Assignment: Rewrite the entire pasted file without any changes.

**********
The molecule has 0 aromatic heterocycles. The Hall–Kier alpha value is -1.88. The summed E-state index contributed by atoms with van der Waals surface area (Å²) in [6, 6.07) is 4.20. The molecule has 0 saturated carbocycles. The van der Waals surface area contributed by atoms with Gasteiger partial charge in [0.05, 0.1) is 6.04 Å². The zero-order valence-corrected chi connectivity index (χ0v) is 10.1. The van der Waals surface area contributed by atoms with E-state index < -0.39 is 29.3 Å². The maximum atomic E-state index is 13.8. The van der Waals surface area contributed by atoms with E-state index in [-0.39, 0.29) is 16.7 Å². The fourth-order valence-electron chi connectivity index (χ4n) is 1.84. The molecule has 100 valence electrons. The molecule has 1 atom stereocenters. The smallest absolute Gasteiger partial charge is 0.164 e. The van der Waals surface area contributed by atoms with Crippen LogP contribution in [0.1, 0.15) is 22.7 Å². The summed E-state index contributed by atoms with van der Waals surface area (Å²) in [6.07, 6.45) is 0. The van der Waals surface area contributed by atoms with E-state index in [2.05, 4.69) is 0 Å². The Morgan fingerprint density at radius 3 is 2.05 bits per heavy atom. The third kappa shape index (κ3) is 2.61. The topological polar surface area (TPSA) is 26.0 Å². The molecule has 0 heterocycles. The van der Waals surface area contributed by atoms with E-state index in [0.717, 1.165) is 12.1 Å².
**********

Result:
The molecule has 0 aromatic heterocycles. The Hall–Kier alpha value is -1.88. The summed E-state index contributed by atoms with van der Waals surface area (Å²) in [6, 6.07) is 4.20. The molecule has 0 saturated carbocycles. The van der Waals surface area contributed by atoms with Gasteiger partial charge in [0.05, 0.1) is 6.04 Å². The zero-order valence-corrected chi connectivity index (χ0v) is 10.1. The van der Waals surface area contributed by atoms with E-state index < -0.39 is 29.3 Å². The maximum atomic E-state index is 13.8. The van der Waals surface area contributed by atoms with E-state index in [-0.39, 0.29) is 16.7 Å². The fourth-order valence-electron chi connectivity index (χ4n) is 1.84. The molecule has 100 valence electrons. The molecule has 1 atom stereocenters. The smallest absolute Gasteiger partial charge is 0.164 e. The van der Waals surface area contributed by atoms with Crippen LogP contribution in [0.1, 0.15) is 22.7 Å². The summed E-state index contributed by atoms with van der Waals surface area (Å²) in [6.07, 6.45) is 0. The van der Waals surface area contributed by atoms with E-state index in [2.05, 4.69) is 0 Å². The Morgan fingerprint density at radius 3 is 2.05 bits per heavy atom. The third kappa shape index (κ3) is 2.61. The topological polar surface area (TPSA) is 26.0 Å². The molecule has 0 heterocycles. The van der Waals surface area contributed by atoms with E-state index in [0.717, 1.165) is 12.1 Å².